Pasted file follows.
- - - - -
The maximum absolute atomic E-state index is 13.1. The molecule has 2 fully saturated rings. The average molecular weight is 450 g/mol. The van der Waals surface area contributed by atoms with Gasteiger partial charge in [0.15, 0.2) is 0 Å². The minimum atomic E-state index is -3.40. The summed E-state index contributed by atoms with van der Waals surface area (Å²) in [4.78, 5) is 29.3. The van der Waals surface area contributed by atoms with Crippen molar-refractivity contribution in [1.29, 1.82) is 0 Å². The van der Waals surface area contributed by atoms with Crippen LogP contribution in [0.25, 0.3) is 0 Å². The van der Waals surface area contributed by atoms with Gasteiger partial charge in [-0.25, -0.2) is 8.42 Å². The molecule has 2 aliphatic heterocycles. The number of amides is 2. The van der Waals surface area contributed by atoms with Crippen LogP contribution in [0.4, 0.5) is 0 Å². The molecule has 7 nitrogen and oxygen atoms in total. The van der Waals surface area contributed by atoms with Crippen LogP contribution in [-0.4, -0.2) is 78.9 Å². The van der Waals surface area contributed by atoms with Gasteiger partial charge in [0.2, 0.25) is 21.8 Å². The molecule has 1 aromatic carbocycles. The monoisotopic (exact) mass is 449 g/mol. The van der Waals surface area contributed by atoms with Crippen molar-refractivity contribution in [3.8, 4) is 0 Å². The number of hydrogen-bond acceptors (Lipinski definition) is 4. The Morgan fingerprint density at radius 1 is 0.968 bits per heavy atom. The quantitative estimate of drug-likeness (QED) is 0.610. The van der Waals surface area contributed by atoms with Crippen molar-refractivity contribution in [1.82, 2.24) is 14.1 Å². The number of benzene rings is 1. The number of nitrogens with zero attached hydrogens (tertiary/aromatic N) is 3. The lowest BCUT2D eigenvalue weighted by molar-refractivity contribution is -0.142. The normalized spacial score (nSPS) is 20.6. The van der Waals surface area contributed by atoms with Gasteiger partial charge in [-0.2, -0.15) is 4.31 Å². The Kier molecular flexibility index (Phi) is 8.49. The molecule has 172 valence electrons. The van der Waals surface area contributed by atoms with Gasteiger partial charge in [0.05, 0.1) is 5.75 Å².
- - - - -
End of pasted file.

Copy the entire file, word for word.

The maximum absolute atomic E-state index is 13.1. The molecule has 2 fully saturated rings. The average molecular weight is 450 g/mol. The van der Waals surface area contributed by atoms with Gasteiger partial charge in [0.15, 0.2) is 0 Å². The minimum atomic E-state index is -3.40. The summed E-state index contributed by atoms with van der Waals surface area (Å²) in [4.78, 5) is 29.3. The van der Waals surface area contributed by atoms with Crippen molar-refractivity contribution in [1.29, 1.82) is 0 Å². The van der Waals surface area contributed by atoms with Crippen LogP contribution in [0.25, 0.3) is 0 Å². The van der Waals surface area contributed by atoms with Gasteiger partial charge in [-0.25, -0.2) is 8.42 Å². The molecule has 2 aliphatic heterocycles. The number of amides is 2. The van der Waals surface area contributed by atoms with Crippen LogP contribution in [0.4, 0.5) is 0 Å². The molecule has 7 nitrogen and oxygen atoms in total. The van der Waals surface area contributed by atoms with Crippen LogP contribution in [-0.4, -0.2) is 78.9 Å². The van der Waals surface area contributed by atoms with Gasteiger partial charge in [0.2, 0.25) is 21.8 Å². The molecule has 1 aromatic carbocycles. The monoisotopic (exact) mass is 449 g/mol. The van der Waals surface area contributed by atoms with Crippen molar-refractivity contribution in [3.8, 4) is 0 Å². The number of hydrogen-bond acceptors (Lipinski definition) is 4. The Morgan fingerprint density at radius 1 is 0.968 bits per heavy atom. The quantitative estimate of drug-likeness (QED) is 0.610. The van der Waals surface area contributed by atoms with Crippen molar-refractivity contribution in [1.82, 2.24) is 14.1 Å². The number of benzene rings is 1. The number of nitrogens with zero attached hydrogens (tertiary/aromatic N) is 3. The lowest BCUT2D eigenvalue weighted by molar-refractivity contribution is -0.142. The normalized spacial score (nSPS) is 20.6. The van der Waals surface area contributed by atoms with Gasteiger partial charge in [-0.2, -0.15) is 4.31 Å². The Kier molecular flexibility index (Phi) is 8.49. The molecule has 172 valence electrons. The van der Waals surface area contributed by atoms with Gasteiger partial charge in [0.05, 0.1) is 5.75 Å².